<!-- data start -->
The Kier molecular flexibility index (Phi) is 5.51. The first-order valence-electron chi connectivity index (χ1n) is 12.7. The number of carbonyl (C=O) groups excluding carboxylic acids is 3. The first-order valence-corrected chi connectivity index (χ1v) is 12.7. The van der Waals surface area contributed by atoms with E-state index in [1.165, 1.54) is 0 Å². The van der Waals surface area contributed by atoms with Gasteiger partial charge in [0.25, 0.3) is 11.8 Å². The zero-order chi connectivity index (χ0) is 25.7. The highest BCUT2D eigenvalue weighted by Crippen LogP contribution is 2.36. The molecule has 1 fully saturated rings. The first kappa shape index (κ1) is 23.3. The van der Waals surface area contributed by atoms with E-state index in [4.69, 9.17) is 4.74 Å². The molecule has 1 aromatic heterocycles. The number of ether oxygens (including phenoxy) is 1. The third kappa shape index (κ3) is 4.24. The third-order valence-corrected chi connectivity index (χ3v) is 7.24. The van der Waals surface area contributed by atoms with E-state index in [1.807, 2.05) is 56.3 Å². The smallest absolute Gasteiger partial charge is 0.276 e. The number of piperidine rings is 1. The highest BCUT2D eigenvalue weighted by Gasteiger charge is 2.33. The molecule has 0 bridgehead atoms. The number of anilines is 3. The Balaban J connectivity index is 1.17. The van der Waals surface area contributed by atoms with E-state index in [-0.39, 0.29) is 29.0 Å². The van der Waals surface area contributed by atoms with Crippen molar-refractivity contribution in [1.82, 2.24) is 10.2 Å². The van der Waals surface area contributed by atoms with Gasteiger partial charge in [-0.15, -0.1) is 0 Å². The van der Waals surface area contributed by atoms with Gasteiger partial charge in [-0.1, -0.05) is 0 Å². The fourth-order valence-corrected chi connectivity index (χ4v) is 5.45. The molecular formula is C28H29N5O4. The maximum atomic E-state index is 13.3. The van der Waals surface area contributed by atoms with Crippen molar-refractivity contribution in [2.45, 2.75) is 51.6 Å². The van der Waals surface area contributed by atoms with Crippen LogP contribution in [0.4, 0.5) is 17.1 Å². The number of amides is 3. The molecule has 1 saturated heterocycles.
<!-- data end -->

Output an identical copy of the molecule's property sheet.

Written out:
The Kier molecular flexibility index (Phi) is 5.51. The first-order valence-electron chi connectivity index (χ1n) is 12.7. The number of carbonyl (C=O) groups excluding carboxylic acids is 3. The first-order valence-corrected chi connectivity index (χ1v) is 12.7. The van der Waals surface area contributed by atoms with E-state index in [1.165, 1.54) is 0 Å². The van der Waals surface area contributed by atoms with Gasteiger partial charge in [0.25, 0.3) is 11.8 Å². The zero-order chi connectivity index (χ0) is 25.7. The highest BCUT2D eigenvalue weighted by Crippen LogP contribution is 2.36. The molecule has 1 fully saturated rings. The first kappa shape index (κ1) is 23.3. The van der Waals surface area contributed by atoms with E-state index in [4.69, 9.17) is 4.74 Å². The molecule has 1 aromatic heterocycles. The number of ether oxygens (including phenoxy) is 1. The third kappa shape index (κ3) is 4.24. The third-order valence-corrected chi connectivity index (χ3v) is 7.24. The van der Waals surface area contributed by atoms with E-state index in [1.807, 2.05) is 56.3 Å². The smallest absolute Gasteiger partial charge is 0.276 e. The number of piperidine rings is 1. The highest BCUT2D eigenvalue weighted by Gasteiger charge is 2.33. The molecule has 0 bridgehead atoms. The number of anilines is 3. The Balaban J connectivity index is 1.17. The van der Waals surface area contributed by atoms with E-state index in [-0.39, 0.29) is 29.0 Å². The van der Waals surface area contributed by atoms with Crippen molar-refractivity contribution in [1.82, 2.24) is 10.2 Å². The van der Waals surface area contributed by atoms with Gasteiger partial charge in [-0.15, -0.1) is 0 Å². The van der Waals surface area contributed by atoms with Gasteiger partial charge in [-0.1, -0.05) is 0 Å². The fourth-order valence-corrected chi connectivity index (χ4v) is 5.45. The molecular formula is C28H29N5O4. The maximum atomic E-state index is 13.3. The van der Waals surface area contributed by atoms with Crippen molar-refractivity contribution in [2.45, 2.75) is 51.6 Å². The van der Waals surface area contributed by atoms with Crippen LogP contribution in [0.4, 0.5) is 17.1 Å². The number of amides is 3. The molecule has 1 saturated heterocycles.